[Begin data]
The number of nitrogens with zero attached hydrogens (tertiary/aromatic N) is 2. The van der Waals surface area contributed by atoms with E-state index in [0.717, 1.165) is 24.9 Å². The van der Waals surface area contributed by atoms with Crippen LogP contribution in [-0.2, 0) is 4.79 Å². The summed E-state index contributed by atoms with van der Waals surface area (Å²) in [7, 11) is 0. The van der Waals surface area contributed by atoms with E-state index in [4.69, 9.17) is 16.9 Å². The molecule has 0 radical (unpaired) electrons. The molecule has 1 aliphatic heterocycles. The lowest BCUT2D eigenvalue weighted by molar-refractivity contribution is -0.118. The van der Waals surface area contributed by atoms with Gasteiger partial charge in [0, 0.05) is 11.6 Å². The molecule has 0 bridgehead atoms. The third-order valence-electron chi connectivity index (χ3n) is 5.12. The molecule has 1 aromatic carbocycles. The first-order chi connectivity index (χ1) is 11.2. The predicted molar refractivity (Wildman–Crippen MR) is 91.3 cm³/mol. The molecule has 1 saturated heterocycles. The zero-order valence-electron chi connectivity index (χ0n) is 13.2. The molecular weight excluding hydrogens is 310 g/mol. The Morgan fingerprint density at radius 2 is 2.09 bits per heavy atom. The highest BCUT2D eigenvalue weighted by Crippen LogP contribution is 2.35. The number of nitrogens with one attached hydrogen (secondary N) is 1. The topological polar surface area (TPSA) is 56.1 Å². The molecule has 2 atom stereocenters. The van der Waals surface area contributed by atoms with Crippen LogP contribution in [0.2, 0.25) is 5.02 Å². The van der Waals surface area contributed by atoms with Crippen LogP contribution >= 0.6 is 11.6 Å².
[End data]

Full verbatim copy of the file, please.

The number of nitrogens with zero attached hydrogens (tertiary/aromatic N) is 2. The van der Waals surface area contributed by atoms with E-state index in [0.717, 1.165) is 24.9 Å². The van der Waals surface area contributed by atoms with Crippen LogP contribution in [-0.2, 0) is 4.79 Å². The summed E-state index contributed by atoms with van der Waals surface area (Å²) in [7, 11) is 0. The van der Waals surface area contributed by atoms with E-state index in [4.69, 9.17) is 16.9 Å². The molecule has 0 radical (unpaired) electrons. The molecule has 1 aliphatic heterocycles. The lowest BCUT2D eigenvalue weighted by molar-refractivity contribution is -0.118. The van der Waals surface area contributed by atoms with Gasteiger partial charge in [0, 0.05) is 11.6 Å². The molecule has 0 bridgehead atoms. The third-order valence-electron chi connectivity index (χ3n) is 5.12. The molecule has 1 aromatic carbocycles. The first-order chi connectivity index (χ1) is 11.2. The predicted molar refractivity (Wildman–Crippen MR) is 91.3 cm³/mol. The molecule has 1 saturated heterocycles. The zero-order valence-electron chi connectivity index (χ0n) is 13.2. The molecular weight excluding hydrogens is 310 g/mol. The Morgan fingerprint density at radius 2 is 2.09 bits per heavy atom. The highest BCUT2D eigenvalue weighted by Crippen LogP contribution is 2.35. The number of nitrogens with one attached hydrogen (secondary N) is 1. The topological polar surface area (TPSA) is 56.1 Å². The molecule has 2 atom stereocenters. The van der Waals surface area contributed by atoms with Crippen LogP contribution in [0.2, 0.25) is 5.02 Å². The van der Waals surface area contributed by atoms with Crippen LogP contribution >= 0.6 is 11.6 Å².